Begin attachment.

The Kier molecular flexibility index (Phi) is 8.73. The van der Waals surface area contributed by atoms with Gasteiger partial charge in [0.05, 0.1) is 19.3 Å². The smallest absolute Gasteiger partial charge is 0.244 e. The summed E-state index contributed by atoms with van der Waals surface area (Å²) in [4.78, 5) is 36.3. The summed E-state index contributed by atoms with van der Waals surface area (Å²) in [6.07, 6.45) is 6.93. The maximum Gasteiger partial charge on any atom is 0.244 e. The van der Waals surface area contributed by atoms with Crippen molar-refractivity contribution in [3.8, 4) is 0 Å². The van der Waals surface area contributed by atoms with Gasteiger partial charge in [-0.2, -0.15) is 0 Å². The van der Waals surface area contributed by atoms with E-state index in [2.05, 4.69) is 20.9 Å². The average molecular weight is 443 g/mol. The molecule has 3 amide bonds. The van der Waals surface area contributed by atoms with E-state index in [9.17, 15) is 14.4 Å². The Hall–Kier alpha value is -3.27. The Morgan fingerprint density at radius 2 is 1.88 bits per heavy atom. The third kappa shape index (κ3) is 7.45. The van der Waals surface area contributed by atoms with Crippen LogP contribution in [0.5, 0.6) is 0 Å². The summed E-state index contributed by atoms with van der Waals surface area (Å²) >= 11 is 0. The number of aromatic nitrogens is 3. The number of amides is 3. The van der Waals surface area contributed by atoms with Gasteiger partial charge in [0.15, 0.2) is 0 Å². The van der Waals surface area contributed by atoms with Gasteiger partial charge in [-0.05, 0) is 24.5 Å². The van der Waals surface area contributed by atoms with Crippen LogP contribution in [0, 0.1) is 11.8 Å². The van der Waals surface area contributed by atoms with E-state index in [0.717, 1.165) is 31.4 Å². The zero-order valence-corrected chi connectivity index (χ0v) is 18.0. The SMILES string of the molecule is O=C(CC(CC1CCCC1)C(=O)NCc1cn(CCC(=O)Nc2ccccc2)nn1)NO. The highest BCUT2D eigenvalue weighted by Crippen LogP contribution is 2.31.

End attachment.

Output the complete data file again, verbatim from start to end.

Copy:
The Kier molecular flexibility index (Phi) is 8.73. The van der Waals surface area contributed by atoms with Gasteiger partial charge in [0.05, 0.1) is 19.3 Å². The smallest absolute Gasteiger partial charge is 0.244 e. The summed E-state index contributed by atoms with van der Waals surface area (Å²) in [4.78, 5) is 36.3. The summed E-state index contributed by atoms with van der Waals surface area (Å²) in [6.07, 6.45) is 6.93. The maximum Gasteiger partial charge on any atom is 0.244 e. The van der Waals surface area contributed by atoms with Crippen molar-refractivity contribution in [3.8, 4) is 0 Å². The van der Waals surface area contributed by atoms with Gasteiger partial charge in [-0.2, -0.15) is 0 Å². The van der Waals surface area contributed by atoms with E-state index in [2.05, 4.69) is 20.9 Å². The average molecular weight is 443 g/mol. The molecule has 3 amide bonds. The van der Waals surface area contributed by atoms with E-state index in [9.17, 15) is 14.4 Å². The Hall–Kier alpha value is -3.27. The Morgan fingerprint density at radius 2 is 1.88 bits per heavy atom. The third kappa shape index (κ3) is 7.45. The van der Waals surface area contributed by atoms with Crippen LogP contribution in [0.5, 0.6) is 0 Å². The summed E-state index contributed by atoms with van der Waals surface area (Å²) >= 11 is 0. The number of aromatic nitrogens is 3. The number of amides is 3. The van der Waals surface area contributed by atoms with Gasteiger partial charge in [0.15, 0.2) is 0 Å². The van der Waals surface area contributed by atoms with Gasteiger partial charge in [-0.05, 0) is 24.5 Å². The van der Waals surface area contributed by atoms with Crippen LogP contribution in [0, 0.1) is 11.8 Å². The van der Waals surface area contributed by atoms with E-state index in [0.717, 1.165) is 31.4 Å². The zero-order valence-corrected chi connectivity index (χ0v) is 18.0. The SMILES string of the molecule is O=C(CC(CC1CCCC1)C(=O)NCc1cn(CCC(=O)Nc2ccccc2)nn1)NO. The highest BCUT2D eigenvalue weighted by Crippen LogP contribution is 2.31.